Tuesday, April 25, 2017

The King's Question Answered (1936)

From the April 1936 issue of the Socialist Standard

Slums and Luxury Liners

After some caustic remarks about the Glasgow slums, King Edward VIII, on his recent visit to the new wonder liner, “Queen Mary,” turned to a member of his party and said, “How do you reconcile a world that has produced this mighty ship with the slums that we have visited?” Lord Melchett, who reports this (Daily Telegraph, March' 12th) does not say what answer, if any, was given to the King’s question, nor does his own toying with it throw any light on what to him is evidently the unsolved mystery of our age. Lord Melchett, faced with a problem which can only be solved by a complete change, a social revolution, could only recoil from such a notion and proffer its opposite, “ The only inkling I can give you in regard to its solution may be summed up in one word — equilibrium. . . . We have got to produce things in a balanced way, and in relation to all other things of which the community has need.”

Here Lord Melchett just touched the fringe of the problem, but without having even an inkling of what is under his nose. There is no such thing as "the community,” and its "needs” are, therefore, an abstraction that has no meaning. We live in a world which consists of two communities, those who own and control the means of producing and distributing wealth—the capitalists—and those who, not having property on the income from which they can live, have to work for wages or salaries. Lord Melchett is so accustomed to viewing the monetary aspect of things that he cannot be expected, without assistance, to see below the surface. Let us, then, assist him by pointing out that the wages system, which looks so natural and inevitable when viewed from above, is purely capitalistic and will pass with capitalism. It disguises a conflict of interests, an exploitation of one class by another, every whit as callous as chattel slavery. The chattel slave produces wealth for the slave-owner, but must, of course, be provided with the necessities of life. The wage- and salary-earners, making up the great majority of the population, produce wealth for the capitalists, the owners of the means of production and distribution. In return the workers receive, when they are at work, the price of the commodity they sell, their labour-power. If their standard of living is sometimes above the chattel slave level they suffer the torments of insecurity unknown to the latter.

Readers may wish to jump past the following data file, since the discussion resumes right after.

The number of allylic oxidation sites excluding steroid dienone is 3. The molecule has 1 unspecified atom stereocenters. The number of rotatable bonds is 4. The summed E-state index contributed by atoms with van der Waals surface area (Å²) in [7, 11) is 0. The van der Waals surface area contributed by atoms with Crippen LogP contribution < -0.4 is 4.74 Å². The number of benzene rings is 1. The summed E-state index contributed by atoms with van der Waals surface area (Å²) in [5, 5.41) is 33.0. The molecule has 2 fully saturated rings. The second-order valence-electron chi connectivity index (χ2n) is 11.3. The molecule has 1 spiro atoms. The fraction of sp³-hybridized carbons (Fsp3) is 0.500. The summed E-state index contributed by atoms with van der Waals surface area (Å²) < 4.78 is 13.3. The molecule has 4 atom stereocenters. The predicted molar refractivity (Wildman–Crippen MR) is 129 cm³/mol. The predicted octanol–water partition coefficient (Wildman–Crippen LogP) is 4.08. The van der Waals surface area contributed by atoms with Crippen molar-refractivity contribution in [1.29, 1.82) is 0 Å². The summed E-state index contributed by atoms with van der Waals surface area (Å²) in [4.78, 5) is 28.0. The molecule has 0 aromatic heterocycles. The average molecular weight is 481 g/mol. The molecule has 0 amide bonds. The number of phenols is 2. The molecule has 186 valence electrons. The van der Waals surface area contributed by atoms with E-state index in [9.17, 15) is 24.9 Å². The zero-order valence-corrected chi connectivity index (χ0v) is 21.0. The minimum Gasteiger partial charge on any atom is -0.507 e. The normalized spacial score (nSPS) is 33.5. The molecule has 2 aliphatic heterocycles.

Now let us examine Lord Melchett’s phrase, “Things of which the community has need.” A glance is sufficient to show its absurdity. The community of the rich needs good and abundant food, roomy, luxurious and well-situated houses, expensive cars, and foreign travel in luxury liners. The community of the rich, having property rights in all the wealth produced by the workers, and having to return only a part for their upkeep, not only wants these things, but can pay for them, and has them. It is their privileged position, their ability to pay for whatever they want which determines how the world’s resources shall be used.

On the other hand, the workers also want these things, but cannot pay for them and, therefore, do not get them. The workers lack what the economists call “effective demand.” They get slums, poor and inadequate food, shoddy clothing and ineffective advice from Lord Melchett.

In face of these two worlds, the world of the rich and the world of the poor, talk of equilibrium gets us nowhere. Producing more and better food, so far from improving the state of things, would actually increase the disequilibrium Lord Melchett has in mind, for the workers could not buy it, and the capitalists already buy all they need. Like a bumper crop, or a big increase in productivity in any industry, any such increase of food production would merely throw out of work thousands of the workers in the food trades, because the owners could not sell the increase at profitable prices.
What, then, is the remedy? It is so plain and reasonable that the slowness of the workers to accept it is a matter for recurring amazement. Abolish the capitalist ownership and control of the means of production and distribution. Rid society of this institution which has now become a fetter for the mass of the population. Let society itself, through its own democratic control, utilise the land to produce food for the needs of the whole community, and the factories and railways, etc., likewise. Let us have our means of life turned into means of producing the requirements of humanity, not the profits of a class. Let us turn our two hostile communities into one real community, freed for ever of the rivalry of interests between those who own and those who do not own, a rivalry which restricts the production of useful and beautiful things, condemns vast masses to sordid poverty, excites class hatred and international war, and poisons human relationships in a war of the jungle instead of a co-operative endeavour to enrich life.
Edgar Hardcastle

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